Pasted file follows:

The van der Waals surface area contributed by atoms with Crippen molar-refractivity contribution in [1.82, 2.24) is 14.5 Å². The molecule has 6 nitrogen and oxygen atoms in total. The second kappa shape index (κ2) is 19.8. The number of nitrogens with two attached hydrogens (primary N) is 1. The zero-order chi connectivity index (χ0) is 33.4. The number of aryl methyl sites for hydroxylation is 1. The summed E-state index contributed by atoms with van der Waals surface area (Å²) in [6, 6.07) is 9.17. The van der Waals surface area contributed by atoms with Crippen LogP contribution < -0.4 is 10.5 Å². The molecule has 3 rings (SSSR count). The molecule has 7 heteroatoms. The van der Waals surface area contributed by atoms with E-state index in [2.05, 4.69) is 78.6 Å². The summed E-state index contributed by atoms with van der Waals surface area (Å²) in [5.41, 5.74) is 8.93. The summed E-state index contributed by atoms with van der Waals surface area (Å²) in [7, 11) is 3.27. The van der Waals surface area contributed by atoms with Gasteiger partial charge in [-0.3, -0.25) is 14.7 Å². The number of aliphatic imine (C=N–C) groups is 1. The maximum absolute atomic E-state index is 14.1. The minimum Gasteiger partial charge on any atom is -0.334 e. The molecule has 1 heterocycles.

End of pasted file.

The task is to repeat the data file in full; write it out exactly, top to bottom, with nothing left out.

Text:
The van der Waals surface area contributed by atoms with Crippen molar-refractivity contribution in [1.82, 2.24) is 14.5 Å². The molecule has 6 nitrogen and oxygen atoms in total. The second kappa shape index (κ2) is 19.8. The number of nitrogens with two attached hydrogens (primary N) is 1. The zero-order chi connectivity index (χ0) is 33.4. The number of aryl methyl sites for hydroxylation is 1. The summed E-state index contributed by atoms with van der Waals surface area (Å²) in [6, 6.07) is 9.17. The van der Waals surface area contributed by atoms with Crippen LogP contribution < -0.4 is 10.5 Å². The molecule has 3 rings (SSSR count). The molecule has 7 heteroatoms. The van der Waals surface area contributed by atoms with E-state index in [2.05, 4.69) is 78.6 Å². The summed E-state index contributed by atoms with van der Waals surface area (Å²) in [5.41, 5.74) is 8.93. The summed E-state index contributed by atoms with van der Waals surface area (Å²) in [7, 11) is 3.27. The van der Waals surface area contributed by atoms with Gasteiger partial charge in [-0.3, -0.25) is 14.7 Å². The number of aliphatic imine (C=N–C) groups is 1. The maximum absolute atomic E-state index is 14.1. The minimum Gasteiger partial charge on any atom is -0.334 e. The molecule has 1 heterocycles.